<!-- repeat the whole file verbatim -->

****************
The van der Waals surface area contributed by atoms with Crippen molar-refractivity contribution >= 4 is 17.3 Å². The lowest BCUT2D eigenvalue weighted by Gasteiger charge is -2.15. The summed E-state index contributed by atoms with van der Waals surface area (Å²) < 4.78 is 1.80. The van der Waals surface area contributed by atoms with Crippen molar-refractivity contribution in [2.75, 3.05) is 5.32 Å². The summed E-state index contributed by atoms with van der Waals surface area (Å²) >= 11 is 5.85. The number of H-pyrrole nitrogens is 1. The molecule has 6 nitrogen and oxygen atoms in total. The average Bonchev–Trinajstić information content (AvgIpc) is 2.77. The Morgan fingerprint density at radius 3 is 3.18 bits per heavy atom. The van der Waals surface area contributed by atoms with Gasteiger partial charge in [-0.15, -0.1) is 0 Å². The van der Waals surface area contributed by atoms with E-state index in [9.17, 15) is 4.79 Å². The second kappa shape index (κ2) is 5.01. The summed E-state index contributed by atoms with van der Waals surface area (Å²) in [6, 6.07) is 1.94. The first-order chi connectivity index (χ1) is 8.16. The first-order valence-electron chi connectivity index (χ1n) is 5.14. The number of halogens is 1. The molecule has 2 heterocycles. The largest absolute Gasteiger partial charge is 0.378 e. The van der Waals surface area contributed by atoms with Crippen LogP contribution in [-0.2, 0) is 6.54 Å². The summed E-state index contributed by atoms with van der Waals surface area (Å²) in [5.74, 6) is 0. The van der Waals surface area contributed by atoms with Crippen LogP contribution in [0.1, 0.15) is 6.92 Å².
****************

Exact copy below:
The van der Waals surface area contributed by atoms with Crippen molar-refractivity contribution >= 4 is 17.3 Å². The lowest BCUT2D eigenvalue weighted by Gasteiger charge is -2.15. The summed E-state index contributed by atoms with van der Waals surface area (Å²) < 4.78 is 1.80. The van der Waals surface area contributed by atoms with Crippen molar-refractivity contribution in [2.75, 3.05) is 5.32 Å². The summed E-state index contributed by atoms with van der Waals surface area (Å²) >= 11 is 5.85. The number of H-pyrrole nitrogens is 1. The molecule has 6 nitrogen and oxygen atoms in total. The average Bonchev–Trinajstić information content (AvgIpc) is 2.77. The Morgan fingerprint density at radius 3 is 3.18 bits per heavy atom. The van der Waals surface area contributed by atoms with Gasteiger partial charge in [-0.15, -0.1) is 0 Å². The van der Waals surface area contributed by atoms with E-state index in [9.17, 15) is 4.79 Å². The second kappa shape index (κ2) is 5.01. The summed E-state index contributed by atoms with van der Waals surface area (Å²) in [6, 6.07) is 1.94. The first-order chi connectivity index (χ1) is 8.16. The first-order valence-electron chi connectivity index (χ1n) is 5.14. The number of halogens is 1. The molecule has 2 heterocycles. The largest absolute Gasteiger partial charge is 0.378 e. The van der Waals surface area contributed by atoms with Crippen LogP contribution in [-0.2, 0) is 6.54 Å². The summed E-state index contributed by atoms with van der Waals surface area (Å²) in [5.74, 6) is 0. The van der Waals surface area contributed by atoms with Crippen LogP contribution in [0.1, 0.15) is 6.92 Å².